NEWARK – The New Jersey State Board of Medical Examiners has obtained the revocation of the medical license of Dr. Ali G. Mansour, a Somerset physician accused of engaging in a grossly negligent pattern of prescribing narcotic painkillers that put his patients at risk of addiction, and of continuing to prescribe increasing dosages to patients despite clear evidence that they were abusing drugs.
"This doctor allegedly continued to make large quantities of narcotic painkillers available to patients, despite evidence of apparent drug abuse. This is a violation of his oath to do no harm, and his obligation to help patients who show signs of addiction,” Acting Attorney General John J. Hoffman said. “The Board of Medical Examiners took the right action in revoking his license.”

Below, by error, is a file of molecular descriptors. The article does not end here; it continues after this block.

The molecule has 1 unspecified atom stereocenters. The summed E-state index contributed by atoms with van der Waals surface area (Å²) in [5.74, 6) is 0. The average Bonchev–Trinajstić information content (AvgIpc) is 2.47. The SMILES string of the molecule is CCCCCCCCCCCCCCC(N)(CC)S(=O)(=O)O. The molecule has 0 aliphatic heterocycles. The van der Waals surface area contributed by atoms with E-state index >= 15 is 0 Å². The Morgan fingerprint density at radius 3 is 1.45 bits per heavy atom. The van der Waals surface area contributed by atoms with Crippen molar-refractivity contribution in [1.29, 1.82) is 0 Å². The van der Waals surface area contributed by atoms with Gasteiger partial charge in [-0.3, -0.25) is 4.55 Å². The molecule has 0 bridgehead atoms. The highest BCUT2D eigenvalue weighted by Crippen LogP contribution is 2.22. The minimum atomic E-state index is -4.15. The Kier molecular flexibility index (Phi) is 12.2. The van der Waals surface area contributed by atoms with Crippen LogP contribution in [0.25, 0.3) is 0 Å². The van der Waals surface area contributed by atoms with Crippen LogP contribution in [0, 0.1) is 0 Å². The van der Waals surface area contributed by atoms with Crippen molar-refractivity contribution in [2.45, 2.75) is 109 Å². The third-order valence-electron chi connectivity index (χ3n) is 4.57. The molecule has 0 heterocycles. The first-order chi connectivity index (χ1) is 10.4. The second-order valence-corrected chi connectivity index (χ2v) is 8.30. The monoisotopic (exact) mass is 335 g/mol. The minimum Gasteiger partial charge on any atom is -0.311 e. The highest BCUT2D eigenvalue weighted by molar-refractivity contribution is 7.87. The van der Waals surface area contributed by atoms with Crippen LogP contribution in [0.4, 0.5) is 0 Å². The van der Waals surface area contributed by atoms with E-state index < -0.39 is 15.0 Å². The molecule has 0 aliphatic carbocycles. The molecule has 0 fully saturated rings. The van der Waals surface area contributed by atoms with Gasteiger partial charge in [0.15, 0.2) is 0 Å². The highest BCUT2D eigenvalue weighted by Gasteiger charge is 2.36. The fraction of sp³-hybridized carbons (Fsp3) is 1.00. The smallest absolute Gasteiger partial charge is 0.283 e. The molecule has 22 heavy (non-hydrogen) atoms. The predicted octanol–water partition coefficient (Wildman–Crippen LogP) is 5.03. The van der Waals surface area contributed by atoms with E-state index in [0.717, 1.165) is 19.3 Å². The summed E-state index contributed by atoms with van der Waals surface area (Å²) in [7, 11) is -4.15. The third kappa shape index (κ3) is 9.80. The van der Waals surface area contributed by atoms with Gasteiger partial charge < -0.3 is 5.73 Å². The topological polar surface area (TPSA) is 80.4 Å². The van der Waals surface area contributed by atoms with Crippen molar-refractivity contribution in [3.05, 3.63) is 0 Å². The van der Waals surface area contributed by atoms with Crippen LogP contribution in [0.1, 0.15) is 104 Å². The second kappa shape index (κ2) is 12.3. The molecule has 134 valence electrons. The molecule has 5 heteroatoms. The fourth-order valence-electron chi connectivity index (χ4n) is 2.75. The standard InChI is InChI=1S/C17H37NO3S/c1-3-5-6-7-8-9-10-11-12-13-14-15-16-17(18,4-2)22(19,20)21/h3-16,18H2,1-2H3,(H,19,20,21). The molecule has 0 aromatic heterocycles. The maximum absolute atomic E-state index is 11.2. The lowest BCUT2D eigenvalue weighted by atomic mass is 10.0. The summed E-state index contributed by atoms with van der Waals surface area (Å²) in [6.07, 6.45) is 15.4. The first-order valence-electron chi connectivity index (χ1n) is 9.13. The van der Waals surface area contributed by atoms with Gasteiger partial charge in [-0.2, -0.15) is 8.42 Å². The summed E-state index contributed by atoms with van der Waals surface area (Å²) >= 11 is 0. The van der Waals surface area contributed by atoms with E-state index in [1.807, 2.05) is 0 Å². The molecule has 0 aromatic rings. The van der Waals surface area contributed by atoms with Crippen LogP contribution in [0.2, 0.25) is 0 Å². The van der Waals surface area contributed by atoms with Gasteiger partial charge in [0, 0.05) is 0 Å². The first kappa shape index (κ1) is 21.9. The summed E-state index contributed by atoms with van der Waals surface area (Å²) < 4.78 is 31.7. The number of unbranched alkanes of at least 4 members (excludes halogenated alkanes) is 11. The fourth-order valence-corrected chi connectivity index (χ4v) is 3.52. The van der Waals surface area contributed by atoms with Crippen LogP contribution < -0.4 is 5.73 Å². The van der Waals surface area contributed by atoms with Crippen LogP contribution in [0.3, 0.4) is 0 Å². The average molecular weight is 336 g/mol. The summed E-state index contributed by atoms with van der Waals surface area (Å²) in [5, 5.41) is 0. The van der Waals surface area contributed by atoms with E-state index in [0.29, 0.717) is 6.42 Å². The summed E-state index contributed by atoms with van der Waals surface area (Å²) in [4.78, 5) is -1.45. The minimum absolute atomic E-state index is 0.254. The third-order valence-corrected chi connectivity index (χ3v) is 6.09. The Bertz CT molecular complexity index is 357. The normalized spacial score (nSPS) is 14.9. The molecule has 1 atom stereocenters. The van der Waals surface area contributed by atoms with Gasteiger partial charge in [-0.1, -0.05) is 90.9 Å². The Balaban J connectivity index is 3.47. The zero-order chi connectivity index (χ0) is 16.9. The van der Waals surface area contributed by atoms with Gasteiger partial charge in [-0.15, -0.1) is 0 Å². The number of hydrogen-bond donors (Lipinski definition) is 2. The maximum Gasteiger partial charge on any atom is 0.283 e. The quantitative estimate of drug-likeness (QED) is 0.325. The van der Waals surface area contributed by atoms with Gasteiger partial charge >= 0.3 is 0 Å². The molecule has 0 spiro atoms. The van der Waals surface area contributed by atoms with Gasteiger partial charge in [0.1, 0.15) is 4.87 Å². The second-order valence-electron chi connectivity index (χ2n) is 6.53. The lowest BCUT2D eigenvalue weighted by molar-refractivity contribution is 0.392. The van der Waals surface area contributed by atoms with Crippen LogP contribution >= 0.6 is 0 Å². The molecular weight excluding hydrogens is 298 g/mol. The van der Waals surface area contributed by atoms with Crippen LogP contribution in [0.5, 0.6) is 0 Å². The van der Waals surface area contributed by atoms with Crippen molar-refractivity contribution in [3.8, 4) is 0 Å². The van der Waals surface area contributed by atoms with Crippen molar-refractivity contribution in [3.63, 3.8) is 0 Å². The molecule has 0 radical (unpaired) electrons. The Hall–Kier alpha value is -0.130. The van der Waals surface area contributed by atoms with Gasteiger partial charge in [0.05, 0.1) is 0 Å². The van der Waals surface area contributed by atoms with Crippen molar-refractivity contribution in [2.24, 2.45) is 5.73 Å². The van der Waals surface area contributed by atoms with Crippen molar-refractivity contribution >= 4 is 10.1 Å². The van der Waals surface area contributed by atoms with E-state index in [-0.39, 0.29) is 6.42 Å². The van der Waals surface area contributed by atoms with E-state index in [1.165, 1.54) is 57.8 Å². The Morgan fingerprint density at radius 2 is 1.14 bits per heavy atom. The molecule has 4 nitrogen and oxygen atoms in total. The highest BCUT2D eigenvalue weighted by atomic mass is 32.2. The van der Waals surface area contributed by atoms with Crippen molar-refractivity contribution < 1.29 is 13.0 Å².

"The crisis of opiate abuse has claimed too many lives in New Jersey,” Division of Consumer Affairs Acting Director Steve Lee said. “We will not tolerate doctors who act more like drug dealers than the medical professionals they should be.”
The revocation of Mansour’s license became effective upon the Board’s ratification of a consent order signed by the doctor. Mansour may reapply for his medical license a full two years after the effective date of his revocation. However, he will remain permanently prohibited from prescribing Controlled Dangerous Substances (CDS) in New Jersey. The consent order included Mansour’s agreement to permanently surrender his state-issued authority to prescribe CDS.
The Division of Consumer Affairs’ Enforcement Bureau, acting on behalf of the Board of Medical Examiners, investigated Mansour’s prescribing history with regard to eight patients for whom he prescribed narcotic painkillers and/or other CDS.
As set forth in the Attorney General’s administrative complaint, filed with the Board of Medical Examiners by the Division of Law: